May 18, 2018 By Nathaly Pesantez
A developer has plans to construct two residential buildings on empty parking lots within the Caribe Gardens complex in East Williamsburg.
The proposed buildings, part of one project, include a seven-story development at 222 Johnson Ave. and a 17-story tower at 159 Boerum St. The Johnson Avenue building would hold 116 units, while the Boerum Street site has plans for 120 units. Roughly 30 percent of the units in the two buildings would be affordable.
The towers are proposed on parking lots within two blocks that hold the Section-8 housing development, owned by Lindsay-Bushwick Associates. The parking lots themselves, however, will be leased out to Slate, the developer behind the project.
The developers, who presented the project during Brooklyn Community Board 1’s May meeting, have applied for a Board of Standards and Appeals special permit to get rid of the 52 existing parking spaces on lots that accompany the Section-8 housing development.
The developers, however, plan to replace the existing parking by including enclosed and partly-enclosed parking spaces in their buildings. The Boerum Street site has plans for 67 spaces, while the Johnson Avenue location has 46 planned.
Nora Martins, land use attorney for the developer, said to Community Board 1 that decreasing the number of parking spots required would facilitate the construction of affordable housing units as well.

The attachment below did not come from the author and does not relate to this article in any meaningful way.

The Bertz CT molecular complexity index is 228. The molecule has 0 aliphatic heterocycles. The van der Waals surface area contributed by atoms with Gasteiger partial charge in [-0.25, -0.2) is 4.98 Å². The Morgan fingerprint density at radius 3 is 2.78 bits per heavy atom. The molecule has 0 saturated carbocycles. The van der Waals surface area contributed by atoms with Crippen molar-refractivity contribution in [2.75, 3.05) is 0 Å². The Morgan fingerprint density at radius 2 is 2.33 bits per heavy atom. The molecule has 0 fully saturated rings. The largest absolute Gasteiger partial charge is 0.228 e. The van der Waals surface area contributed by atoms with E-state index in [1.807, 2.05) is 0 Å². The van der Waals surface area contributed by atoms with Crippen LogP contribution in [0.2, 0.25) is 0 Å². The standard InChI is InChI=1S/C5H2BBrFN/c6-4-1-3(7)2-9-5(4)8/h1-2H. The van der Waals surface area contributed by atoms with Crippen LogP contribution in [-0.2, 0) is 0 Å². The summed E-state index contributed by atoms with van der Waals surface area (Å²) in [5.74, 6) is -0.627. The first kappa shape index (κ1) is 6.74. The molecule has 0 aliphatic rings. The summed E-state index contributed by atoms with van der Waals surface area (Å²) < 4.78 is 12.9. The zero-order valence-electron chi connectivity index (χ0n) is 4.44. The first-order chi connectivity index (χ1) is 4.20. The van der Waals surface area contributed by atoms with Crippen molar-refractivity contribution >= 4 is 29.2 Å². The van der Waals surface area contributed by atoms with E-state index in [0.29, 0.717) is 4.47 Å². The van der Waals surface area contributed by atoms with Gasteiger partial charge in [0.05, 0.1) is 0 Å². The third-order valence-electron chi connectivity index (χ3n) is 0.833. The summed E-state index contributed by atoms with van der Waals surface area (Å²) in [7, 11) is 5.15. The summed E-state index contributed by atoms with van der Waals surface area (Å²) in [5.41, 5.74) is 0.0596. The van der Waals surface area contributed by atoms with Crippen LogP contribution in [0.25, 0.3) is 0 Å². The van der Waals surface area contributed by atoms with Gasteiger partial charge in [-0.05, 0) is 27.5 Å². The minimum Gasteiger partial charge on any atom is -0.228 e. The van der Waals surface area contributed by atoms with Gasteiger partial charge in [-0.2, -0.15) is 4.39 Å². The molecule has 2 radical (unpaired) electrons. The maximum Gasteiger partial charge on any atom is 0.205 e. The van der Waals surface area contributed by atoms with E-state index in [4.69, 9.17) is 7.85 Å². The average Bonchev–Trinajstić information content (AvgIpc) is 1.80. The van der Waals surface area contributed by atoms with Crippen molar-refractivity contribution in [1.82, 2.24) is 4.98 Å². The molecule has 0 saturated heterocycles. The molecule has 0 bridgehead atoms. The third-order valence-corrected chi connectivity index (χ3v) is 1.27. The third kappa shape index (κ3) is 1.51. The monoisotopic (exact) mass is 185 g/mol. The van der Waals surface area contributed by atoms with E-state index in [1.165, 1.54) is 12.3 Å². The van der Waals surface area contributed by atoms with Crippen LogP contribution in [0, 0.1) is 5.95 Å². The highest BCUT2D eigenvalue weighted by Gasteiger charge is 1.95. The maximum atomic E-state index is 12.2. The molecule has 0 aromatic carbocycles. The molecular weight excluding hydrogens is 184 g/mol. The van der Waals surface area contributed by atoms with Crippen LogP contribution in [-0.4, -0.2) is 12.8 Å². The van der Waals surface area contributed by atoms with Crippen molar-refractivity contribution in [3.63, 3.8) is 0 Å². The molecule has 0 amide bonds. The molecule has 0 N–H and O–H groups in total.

The project itself dates back to 2016, when the landlord and developer struck a deal to build on the underutilized parking lots in exchange for a range of concessions to Caribe Gardens tenants, and a 20-year extension to the existing Housing and Urban Development contract the site has.
In addition, the two planned towers would have to make roughly 30 percent of their units affordable for people with income levels at 60, 125, and 135 percent of the Area Median Income.
The few tenants who were parking on the lots would also be guaranteed a parking spot at the new development.
The BSA applications will both be discussed at the board’s Land Use Committee meeting on May 23, and voted on in the full board meeting in June.
Construction on the project, if BSA permits are approved, could begin as soon as this fall, with a completion date sometime in fall 2020.